|The first excerpt represents the past or something you must release, and is drawn from The Mysterious Affair at Styles by Agatha Christie:
Inglethorp in an agitated voice.
"And Mr. Inglethorp was anxious to have no scandal revived just
at present. Am I right?"
"Quite right." Inglethorp nodded. "With my poor Emily not yet
buried, can you wonder I was anxious that no more lying rumours
should be started."
"Between you and me, sir," remarked Japp, "I'd sooner have any
amount of rumours than be arrested for murder. And I venture to
think your poor lady would have felt the same. And, if it hadn't
been for Mr. Poirot here, arrested you would have been, as sure
as eggs is eggs!"
The Mysterious Affair at Styles
|The second excerpt represents the present or the deciding factor of the moment, and is drawn from On Horsemanship by Xenophon:
alertness, and a horse of this type will have a wider range of vision.
And so of the nostrils: a wide-dilated nostril is at once better than
a contracted one for respiration, and gives the animal a fiercer
aspect. Note how, for instance, when one stallion is enraged against
another, or when his spirit chafes in being ridden, the nostrils
at once become dilated.
 Or, "in the racecourse or on the exercising-ground how readily he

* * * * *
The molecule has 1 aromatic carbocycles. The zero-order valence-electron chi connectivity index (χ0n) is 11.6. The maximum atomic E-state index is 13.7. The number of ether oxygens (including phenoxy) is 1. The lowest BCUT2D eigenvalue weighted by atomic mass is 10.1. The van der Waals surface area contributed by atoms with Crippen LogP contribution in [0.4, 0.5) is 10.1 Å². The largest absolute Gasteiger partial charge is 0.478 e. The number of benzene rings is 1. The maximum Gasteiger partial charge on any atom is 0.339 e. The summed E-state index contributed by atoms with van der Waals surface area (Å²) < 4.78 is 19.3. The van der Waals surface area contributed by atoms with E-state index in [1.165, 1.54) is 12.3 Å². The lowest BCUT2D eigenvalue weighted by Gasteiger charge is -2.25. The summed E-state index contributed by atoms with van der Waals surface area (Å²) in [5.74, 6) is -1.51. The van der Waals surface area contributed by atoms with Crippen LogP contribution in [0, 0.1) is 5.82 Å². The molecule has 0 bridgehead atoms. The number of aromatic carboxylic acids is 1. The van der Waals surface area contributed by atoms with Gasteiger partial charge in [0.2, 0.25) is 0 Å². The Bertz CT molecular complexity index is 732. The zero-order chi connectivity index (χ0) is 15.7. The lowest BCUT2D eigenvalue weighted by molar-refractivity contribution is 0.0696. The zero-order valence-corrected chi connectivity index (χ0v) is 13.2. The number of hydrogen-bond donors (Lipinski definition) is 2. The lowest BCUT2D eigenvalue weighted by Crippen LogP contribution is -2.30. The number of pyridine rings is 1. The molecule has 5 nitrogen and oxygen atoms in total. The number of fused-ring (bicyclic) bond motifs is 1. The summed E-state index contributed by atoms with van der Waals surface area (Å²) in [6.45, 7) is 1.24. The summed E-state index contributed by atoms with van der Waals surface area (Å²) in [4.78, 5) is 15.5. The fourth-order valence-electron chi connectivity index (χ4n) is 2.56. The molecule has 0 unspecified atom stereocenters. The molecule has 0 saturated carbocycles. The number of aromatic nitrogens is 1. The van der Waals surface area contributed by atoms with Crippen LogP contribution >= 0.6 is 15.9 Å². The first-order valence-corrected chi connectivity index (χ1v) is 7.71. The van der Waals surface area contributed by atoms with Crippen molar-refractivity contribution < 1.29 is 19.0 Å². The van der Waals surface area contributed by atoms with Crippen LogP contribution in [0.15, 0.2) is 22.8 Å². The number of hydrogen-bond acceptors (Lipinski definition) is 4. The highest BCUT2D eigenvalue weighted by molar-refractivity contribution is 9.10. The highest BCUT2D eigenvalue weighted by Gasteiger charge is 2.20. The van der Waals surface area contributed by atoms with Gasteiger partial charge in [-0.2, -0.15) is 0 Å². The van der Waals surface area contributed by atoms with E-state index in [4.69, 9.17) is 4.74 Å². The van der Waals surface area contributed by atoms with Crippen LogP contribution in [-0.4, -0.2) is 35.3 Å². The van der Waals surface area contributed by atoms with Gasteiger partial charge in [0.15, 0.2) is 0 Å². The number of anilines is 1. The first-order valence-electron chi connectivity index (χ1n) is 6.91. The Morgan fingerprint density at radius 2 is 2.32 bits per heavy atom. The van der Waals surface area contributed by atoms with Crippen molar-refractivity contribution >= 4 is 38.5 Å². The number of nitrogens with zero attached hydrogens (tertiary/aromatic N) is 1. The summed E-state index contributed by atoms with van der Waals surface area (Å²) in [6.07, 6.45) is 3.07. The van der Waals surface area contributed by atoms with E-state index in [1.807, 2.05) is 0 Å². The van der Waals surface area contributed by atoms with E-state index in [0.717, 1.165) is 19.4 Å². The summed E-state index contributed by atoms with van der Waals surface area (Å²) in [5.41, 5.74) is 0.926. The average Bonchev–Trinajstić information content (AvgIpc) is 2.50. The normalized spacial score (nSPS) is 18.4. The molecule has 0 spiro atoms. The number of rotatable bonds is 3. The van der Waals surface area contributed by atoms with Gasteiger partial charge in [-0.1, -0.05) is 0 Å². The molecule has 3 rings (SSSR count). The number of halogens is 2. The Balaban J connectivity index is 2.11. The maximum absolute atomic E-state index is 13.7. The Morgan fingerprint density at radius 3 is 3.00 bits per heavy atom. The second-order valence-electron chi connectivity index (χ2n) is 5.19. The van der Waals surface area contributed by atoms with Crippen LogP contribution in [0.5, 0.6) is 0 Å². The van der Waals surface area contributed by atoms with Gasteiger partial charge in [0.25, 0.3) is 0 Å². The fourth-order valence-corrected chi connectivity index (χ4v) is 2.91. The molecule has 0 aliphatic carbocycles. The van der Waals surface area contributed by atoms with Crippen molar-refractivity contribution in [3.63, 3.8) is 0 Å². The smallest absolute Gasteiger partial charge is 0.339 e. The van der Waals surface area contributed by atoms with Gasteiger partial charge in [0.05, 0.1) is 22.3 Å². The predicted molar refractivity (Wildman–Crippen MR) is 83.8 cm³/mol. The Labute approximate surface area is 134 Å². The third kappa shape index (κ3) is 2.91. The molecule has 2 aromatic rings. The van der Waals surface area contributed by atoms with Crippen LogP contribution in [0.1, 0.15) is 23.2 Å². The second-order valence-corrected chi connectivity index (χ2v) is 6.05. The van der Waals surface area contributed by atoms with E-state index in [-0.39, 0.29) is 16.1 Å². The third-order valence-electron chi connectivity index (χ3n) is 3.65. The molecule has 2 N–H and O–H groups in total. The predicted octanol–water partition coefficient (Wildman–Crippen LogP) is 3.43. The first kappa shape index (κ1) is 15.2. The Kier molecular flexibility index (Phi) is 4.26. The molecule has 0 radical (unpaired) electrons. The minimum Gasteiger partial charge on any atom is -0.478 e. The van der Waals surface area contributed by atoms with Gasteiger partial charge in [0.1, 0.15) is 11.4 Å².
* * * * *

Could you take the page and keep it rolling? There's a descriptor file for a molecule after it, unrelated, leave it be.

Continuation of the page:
distends his nostrils."
A comparatively large crest and small ears give a more typical and
horse-like appearance to the head, whilst lofty withers again allow
the rider a surer seat and a stronger adhesion between the shoulders
|The third excerpt represents the future or something you must embrace, and is drawn from An Ideal Husband by Oscar Wilde:
is such as it is, the basis of my career such as it is, and that I
had done a thing that I suppose most men would call shameful and
LORD GORING. [Slowly.] Yes; most men would call it ugly names.
There is no doubt of that.
SIR ROBERT CHILTERN. [Bitterly.] Men who every day do something of
the same kind themselves. Men who, each one of them, have worse
secrets in their own lives.
LORD GORING. That is the reason they are so pleased to find out
other people's secrets. It distracts public attention from their